Wrap them up in a Series using get_stats:

def get_stats(group):
    return pd.Series({'elapsed_days': ed(group),
                      'running_days':rd(group)})

Finally:

lasts.groupby('user').apply(get_stats).reset_index()
2

To use the agg method on a groupby object by using data from other columns of the same dataframe you could do the following:

  1. Define your functions (lambda functions or not) that take as an input a Series, and get the data from other column(s) using the df.loc[series.index, col] syntax. With this example:

    ed = lambda x: (x * lasts.loc[x.index, "num_cores"]).sum() / 86400. 
    rd = lambda x: (x * lasts.loc[x.index, "num_cores"]).sum() / 86400.
    

    where lasts is the main DataFrame, and we access the data in the column num_cores thanks to the .loc method.

  2. Create a dictionary with these functions and the name for the newly created columns. The keys are the name of the columns on which to apply each function, and the value is another dictionary where the key is the name of the function and the value is the function.

    my_func = {"elapsed_time" : {"elapsed_day" : ed},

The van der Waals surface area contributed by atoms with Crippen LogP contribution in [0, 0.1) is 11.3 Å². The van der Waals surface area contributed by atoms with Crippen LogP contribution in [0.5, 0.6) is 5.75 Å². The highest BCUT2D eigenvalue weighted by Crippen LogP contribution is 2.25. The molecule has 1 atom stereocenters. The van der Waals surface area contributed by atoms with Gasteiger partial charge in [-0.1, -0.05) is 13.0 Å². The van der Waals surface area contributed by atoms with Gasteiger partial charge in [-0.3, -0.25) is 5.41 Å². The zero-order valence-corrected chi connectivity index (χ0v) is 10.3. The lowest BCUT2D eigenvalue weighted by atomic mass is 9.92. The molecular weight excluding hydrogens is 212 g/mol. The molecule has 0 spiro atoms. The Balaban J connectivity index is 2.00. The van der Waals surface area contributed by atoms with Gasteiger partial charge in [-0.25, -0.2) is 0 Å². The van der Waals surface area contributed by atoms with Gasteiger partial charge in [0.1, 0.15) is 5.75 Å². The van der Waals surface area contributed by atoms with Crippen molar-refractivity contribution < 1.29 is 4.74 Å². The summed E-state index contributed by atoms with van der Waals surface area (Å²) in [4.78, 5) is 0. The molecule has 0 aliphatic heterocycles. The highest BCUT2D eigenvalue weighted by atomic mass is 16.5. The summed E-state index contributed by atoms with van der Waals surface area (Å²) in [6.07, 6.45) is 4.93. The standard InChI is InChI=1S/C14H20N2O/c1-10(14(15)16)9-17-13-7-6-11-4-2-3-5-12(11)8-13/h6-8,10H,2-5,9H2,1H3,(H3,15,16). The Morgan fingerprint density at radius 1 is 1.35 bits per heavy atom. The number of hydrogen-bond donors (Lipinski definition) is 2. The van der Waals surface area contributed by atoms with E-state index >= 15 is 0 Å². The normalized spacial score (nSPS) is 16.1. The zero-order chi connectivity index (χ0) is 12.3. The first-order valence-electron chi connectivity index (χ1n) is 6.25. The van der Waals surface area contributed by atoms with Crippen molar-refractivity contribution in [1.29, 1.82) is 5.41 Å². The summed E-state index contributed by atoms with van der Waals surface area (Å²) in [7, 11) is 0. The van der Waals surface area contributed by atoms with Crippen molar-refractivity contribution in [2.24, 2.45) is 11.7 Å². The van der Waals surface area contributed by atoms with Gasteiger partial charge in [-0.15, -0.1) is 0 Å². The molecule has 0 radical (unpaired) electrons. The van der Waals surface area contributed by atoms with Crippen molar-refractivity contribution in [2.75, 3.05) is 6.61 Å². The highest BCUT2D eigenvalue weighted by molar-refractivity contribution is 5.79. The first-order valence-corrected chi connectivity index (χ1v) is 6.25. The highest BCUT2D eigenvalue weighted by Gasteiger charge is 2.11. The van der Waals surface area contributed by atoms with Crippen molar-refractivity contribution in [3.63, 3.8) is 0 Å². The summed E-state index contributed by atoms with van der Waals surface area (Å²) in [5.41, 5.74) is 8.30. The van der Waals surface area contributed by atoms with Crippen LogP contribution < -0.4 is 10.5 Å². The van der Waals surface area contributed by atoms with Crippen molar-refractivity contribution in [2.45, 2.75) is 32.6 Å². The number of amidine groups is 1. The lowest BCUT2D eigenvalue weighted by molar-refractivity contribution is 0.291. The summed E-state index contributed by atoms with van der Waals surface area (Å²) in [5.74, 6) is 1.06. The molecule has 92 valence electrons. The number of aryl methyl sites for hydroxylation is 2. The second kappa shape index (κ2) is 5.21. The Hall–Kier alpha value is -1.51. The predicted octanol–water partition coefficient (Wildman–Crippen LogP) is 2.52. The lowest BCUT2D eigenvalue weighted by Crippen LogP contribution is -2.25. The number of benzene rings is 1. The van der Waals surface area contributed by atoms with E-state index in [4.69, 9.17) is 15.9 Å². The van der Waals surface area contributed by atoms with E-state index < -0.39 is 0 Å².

"running_time" : {"running_days" : rd}}
    
  3. Groupby and aggregate:

    user_df = lasts.groupby("user").agg(my_func)
    user_df
         elapsed_time running_time
          elapsed_day running_days
    user                          
    a        3.240741     2.430556
    d       10.416667     3.819444
    s        4.629630     1.851852
    
  4. If you want to remove the old column names:

     user_df.columns = user_df.columns.droplevel(0)
     user_df
          elapsed_day  running_days
    user                           
    a        3.240741      2.430556
    d       10.416667      3.819444
    s        4.629630      1.851852
    

HTH

1

In response to the bounty, we can make it more general, by using partial application, from the standard libraries functools.partial function.

import functools
import pandas as pd

#same data as other answer:
lasts = pd.DataFrame({'user':['a','s','d','d'],
                   'elapsed_time':[40000,50000,60000,90000],
                   'running_time':[30000,20000,30000,15000],
                   'num_cores':[7,8,9,4]})

#define the desired lambda as a function:
def myfunc(column, df, cores):
    return (column * df.ix[column.index][cores]).sum()/86400

#use the partial to define the function with a given column and df:
mynewfunc = functools.partial(myfunc, df = lasts, cores = 'num_cores')

#agg by the partial function
lasts.groupby('user').agg({'elapsed_time':mynewfunc, 'running_time':mynewfunc})

Which gives us:

    running_time    elapsed_time
user        
a   2.430556    3.240741
d   3.819444    10.416667
s   1.851852    4.629630

This is not super useful for the example given, but may be more useful as a general example.

0
+50

Here is a solution which closely resembles the original idea expressed under "I suspect there is a better way".